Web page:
If you want a remote that can execute different keyboard shortcuts on your computer then you can create a Custom Remote for this.
The latest version of Unified Remote Server comes with some basic custom remote examples, including an example of a custom Keys remote. We will use that has a starting point. They are located in:
Windows: C:\ProgramData\Unified Remote\Remotes\Bundled\Unified\Examples Mac: ~/Library/Application Support/Unified Remote/Remotes/Bundled/Unified/Examples
Start by creating a copy of the Keyboard example remote. Copy the "Keys" folder and give it a name. For example, let's create a custom Keyboard Shortcut remote for "Windows".
Open the folder, and you should see four files. The layout file defines how your remote should look, the meta file describes the name/author etc. The remote file contains the keyboard shortcuts code for each button.
Start by opening the meta file in a text editor. Give it a fitting name, author, and description. You must give it a new name (two remotes can't have the same name). Save and close the file.
Next, have a look at the layout file, also in a text editor. Layouts typically include some rows, and each row has one or more buttons. The text field gives it a name, and "ontap" tells the remote which action to run (we'll get to that later). Let's close the file for now.
Now open the remote file in a text editor. This file defines what Keyboard shortcuts to run for each action. Note how the "ontap" field matches the action names. This is important if you wish to add more buttons and actions.
Now if you do not already know the keyboard shortcuts for the program, you like to control you need to start searching. Normally searching for "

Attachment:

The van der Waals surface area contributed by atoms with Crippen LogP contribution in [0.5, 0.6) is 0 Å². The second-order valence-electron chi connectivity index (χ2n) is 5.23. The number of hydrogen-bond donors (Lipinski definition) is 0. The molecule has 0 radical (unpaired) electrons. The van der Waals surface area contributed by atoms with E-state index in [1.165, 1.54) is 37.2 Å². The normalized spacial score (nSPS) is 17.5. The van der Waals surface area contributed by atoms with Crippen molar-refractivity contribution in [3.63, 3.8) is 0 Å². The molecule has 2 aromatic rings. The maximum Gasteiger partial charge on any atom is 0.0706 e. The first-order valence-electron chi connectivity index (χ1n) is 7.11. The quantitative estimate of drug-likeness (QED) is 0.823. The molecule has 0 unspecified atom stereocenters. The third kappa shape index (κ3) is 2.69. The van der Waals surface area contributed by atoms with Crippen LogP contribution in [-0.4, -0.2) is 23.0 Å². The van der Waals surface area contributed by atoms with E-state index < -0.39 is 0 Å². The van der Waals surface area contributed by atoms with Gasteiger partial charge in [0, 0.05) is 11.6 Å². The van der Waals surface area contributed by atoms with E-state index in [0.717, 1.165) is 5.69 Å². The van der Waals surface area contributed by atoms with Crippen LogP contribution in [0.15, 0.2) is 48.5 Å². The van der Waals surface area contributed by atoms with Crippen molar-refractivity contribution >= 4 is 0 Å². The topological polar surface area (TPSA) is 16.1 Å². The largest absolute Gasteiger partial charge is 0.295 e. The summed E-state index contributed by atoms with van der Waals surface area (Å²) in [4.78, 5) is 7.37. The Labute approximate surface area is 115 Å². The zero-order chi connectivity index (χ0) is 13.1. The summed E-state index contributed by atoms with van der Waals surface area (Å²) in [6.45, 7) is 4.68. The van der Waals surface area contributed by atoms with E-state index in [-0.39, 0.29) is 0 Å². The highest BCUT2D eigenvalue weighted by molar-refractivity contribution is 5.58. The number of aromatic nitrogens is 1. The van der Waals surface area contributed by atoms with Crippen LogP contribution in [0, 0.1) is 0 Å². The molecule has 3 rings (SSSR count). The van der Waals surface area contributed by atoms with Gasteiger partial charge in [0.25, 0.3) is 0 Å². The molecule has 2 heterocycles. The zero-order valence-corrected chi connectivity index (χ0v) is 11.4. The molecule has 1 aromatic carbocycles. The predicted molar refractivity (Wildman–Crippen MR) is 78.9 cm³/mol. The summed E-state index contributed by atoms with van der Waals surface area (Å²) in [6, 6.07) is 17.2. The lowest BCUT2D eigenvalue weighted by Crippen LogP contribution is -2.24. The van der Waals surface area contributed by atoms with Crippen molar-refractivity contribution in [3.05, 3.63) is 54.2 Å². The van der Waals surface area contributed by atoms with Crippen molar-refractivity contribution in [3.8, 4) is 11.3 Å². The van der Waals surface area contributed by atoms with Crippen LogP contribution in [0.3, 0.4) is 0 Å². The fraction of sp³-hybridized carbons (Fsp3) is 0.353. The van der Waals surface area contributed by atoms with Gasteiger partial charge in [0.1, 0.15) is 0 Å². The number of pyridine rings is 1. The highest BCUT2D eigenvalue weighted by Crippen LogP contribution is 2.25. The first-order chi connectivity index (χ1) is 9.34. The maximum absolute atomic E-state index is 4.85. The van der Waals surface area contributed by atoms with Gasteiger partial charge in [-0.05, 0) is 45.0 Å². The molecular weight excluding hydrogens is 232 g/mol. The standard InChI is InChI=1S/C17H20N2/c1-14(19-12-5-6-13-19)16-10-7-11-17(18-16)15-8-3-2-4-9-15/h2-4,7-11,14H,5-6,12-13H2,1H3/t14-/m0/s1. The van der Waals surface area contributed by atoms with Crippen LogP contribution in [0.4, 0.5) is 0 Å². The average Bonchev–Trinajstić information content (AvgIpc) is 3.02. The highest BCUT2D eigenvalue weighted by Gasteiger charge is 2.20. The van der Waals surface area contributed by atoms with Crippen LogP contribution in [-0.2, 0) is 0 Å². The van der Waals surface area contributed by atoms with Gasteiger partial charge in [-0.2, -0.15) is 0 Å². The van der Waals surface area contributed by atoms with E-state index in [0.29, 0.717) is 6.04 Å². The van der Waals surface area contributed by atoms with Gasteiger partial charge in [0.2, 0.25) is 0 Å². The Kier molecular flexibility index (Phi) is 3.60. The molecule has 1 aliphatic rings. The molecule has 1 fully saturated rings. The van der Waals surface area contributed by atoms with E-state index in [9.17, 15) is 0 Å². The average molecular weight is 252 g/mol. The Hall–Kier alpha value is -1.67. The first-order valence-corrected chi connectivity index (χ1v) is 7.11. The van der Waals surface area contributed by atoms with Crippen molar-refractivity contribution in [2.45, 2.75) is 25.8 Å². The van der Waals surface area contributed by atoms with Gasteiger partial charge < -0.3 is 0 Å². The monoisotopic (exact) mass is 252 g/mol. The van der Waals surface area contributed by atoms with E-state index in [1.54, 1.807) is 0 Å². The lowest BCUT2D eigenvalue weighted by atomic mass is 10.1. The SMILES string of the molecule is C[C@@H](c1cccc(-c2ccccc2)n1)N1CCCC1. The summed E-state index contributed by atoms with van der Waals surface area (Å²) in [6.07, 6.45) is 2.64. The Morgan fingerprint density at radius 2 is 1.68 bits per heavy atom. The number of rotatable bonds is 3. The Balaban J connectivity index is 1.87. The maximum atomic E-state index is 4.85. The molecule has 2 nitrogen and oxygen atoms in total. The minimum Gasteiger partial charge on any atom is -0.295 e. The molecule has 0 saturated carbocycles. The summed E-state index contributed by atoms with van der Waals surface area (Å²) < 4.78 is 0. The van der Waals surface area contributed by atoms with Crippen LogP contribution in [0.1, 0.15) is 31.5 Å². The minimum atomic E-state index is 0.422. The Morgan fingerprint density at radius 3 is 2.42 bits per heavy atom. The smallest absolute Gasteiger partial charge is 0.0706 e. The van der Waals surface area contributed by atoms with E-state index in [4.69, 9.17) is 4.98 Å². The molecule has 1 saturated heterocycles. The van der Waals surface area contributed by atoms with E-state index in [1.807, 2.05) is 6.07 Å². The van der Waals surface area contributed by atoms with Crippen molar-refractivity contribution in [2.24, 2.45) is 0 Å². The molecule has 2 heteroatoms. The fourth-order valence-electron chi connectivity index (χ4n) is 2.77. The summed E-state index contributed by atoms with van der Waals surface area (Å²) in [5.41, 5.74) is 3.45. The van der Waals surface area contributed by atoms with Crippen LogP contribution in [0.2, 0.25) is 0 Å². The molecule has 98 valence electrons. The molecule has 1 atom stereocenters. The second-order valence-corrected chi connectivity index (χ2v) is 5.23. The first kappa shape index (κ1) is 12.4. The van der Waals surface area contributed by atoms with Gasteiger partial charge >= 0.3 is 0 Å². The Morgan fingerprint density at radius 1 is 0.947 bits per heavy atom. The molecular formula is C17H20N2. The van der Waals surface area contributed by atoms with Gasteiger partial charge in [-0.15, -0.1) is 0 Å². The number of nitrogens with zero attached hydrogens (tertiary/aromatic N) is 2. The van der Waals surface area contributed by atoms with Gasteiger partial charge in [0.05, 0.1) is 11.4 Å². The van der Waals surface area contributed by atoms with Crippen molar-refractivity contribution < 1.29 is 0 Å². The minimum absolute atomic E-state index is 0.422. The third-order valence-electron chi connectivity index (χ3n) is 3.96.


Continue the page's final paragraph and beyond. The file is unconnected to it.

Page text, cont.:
In this case I was looking for windows keyboard shortcuts and searched for "Windows Keyboard shortcuts".
I found that the second link returned the information I needed. Now we need to decide what keyboard shortcuts we need. I find that I use "Copy", "Paste", "Cut" and "Undo" a lot so lets use these in our example.
Time to edit our Layout for what we like to control. A button can either have a text or a icon (You can find all the possible icons here). As you see in the image below the first three buttons have a text and the last button have a Icon.
Now we need to create the logic for what should happen when you push one of the buttons in the remote. To change this go to the remote.lua file. Here you need to change the name of the actions to match what you wrote in your layout. You also need to change the keys in each "stroke" (You find available keys here). Also change the help text to reflect what the action do.